Aging well means something different to everyone, but living independently with as little assistance as possible is a priority for me. I read an article about “elder orphans,” a term used to describe older people who live alone without a support network. As our society has moved away from the nuclear family model, and more people are deciding not to have children, the number of elder orphans will likely grow dramatically over the next several decades. The author of the article believes that baby boomers will also experience an uptick of elder orphans.
Not only are modern families smaller, but members are more likely to be spread out geographically, which can complicate caregiving situations. Women, traditionally the caregivers in the family unit, have demanding careers that limit their ability to be caregivers. (Though we know there are plenty of family caregivers who work full-time and care for a loved one, which can lead to burnout.)
Some people, like my mother, become an unwilling elder orphan after their spouse dies. My mother was able to take care of herself until the last few months of her life, but she did not enjoy living alone. She missed the daily companionship and experienced loneliness living in a rural community without friends or family nearby. Yet even when she was still in good health, I couldn’t convince her to visit the community senior center.
So how can we better take care of our elder orphans? I’ve written before about aging in place and how some communities are being proactive in addressing the needs of their aging population. Infrastructure needs like housing and transportation is integral, but so are communities with residents who have an awareness and dedication to helping their elders age safely. Programs like Meals on Wheels isn’t just about receiving food, but serves as the only regular safety check that many older people living alone receive. The frigid winter weather has encouraged people to check in on their elder neighbors, and that’s something we should be doing all year long.
While we can’t predict how our own health issues will impact our hopes of aging well, we can plant the seeds now to create a safe and welcoming environment for elder orphans.
I just got back from a visit to what was my parents’ condo in New Mexico. It will be called that for the foreseeable future because calling it my “second home” or “mountain getaway” makes me sound wealthy and pretentious, which I’m definitely not.
I made some progress, finally donating my parents clothes and a good chunk of my father’s books. I finally cleaned out the pots and pans cupboard and brought a few more mementos home with me. The numerous repairs the unit needs will have to wait a little longer. There were plenty of deer around, and it snowed just a bit. All in all, it was a refreshing getaway.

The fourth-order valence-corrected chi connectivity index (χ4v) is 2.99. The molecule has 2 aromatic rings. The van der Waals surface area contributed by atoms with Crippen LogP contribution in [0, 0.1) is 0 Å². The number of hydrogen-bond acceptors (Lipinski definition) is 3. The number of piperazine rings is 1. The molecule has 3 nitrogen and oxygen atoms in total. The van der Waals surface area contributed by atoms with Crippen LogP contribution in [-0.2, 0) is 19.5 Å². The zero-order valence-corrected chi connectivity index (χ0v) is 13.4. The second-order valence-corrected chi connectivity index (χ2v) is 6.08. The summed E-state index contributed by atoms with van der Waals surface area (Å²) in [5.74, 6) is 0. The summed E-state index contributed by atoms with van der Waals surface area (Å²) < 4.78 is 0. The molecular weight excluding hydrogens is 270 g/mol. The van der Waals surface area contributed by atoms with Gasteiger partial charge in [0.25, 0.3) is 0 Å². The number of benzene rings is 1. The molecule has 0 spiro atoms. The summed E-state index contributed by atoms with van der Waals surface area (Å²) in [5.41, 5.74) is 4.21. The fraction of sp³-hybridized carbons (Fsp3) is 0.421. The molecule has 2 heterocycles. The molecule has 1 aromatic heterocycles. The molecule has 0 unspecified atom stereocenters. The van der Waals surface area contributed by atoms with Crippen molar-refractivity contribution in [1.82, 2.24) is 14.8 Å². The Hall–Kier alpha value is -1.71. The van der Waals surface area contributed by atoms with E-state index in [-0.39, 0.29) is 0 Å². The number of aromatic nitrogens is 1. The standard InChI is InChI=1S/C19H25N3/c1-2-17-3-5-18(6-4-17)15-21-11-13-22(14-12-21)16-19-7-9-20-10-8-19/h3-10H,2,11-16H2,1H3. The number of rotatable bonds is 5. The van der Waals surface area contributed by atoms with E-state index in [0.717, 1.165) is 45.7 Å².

I had just gotten out of the shower when I glanced over at the decorative fan that has been hanging above the towel rack since Mom placed it there 12-plus years ago. I was thinking about my mother’s final weeks of life, and how much time we spent in that tiny bathroom, where I helped her with toileting and sponge bathed her until she became bedridden. There was a delicate balance of trying to preserve her dignity and privacy but increasingly recognizing that my mother needed assistance. There was a lot of forced optimism on my part, trying to make the daily tasks as distress-free as possible.
How often I must have glanced at that fan during those difficult times, but never really seeing it. It was only this past week that I realized the fan is hanging upside down.
It’s so obviously upside down, I can’t believe I never noticed!
I couldn’t help but think wryly, “Leave it to Mom to turn paradise on its head.” But when I turned it around to depict the tropical scene as it was intended, it didn’t look right. What momentarily struck me as “paradise lost” was just paradise from a different perspective.
Lesson learned: Never question Mom!
As National Caregiver Appreciation Month winds down, I came across this touching video from a women with Alzheimer’s. Pam Montana is in the early stages of Alzheimer’s, and knows what lies ahead. But she is not as concerned about herself as she is about her husband. Watch below as she explains her wish to family and friends.
Pam’s heartfelt message is a touching reminder for all of us to not forget about the caregivers of those with Alzheimer’s and dementia. As Pam says, Alzheimer’s caregivers often feel isolation and suffer from depression. Don’t abandon them. Offer a sympathetic ear, check in on them to see how they’re doing, or offer to stay with their loved one so they can escape the house for a bit.
As Pam poignantly states, there will come a time when she will likely forget who her husband is. She doesn’t want their family and friends to do the same.
How do you stay in touch with caregivers in your life?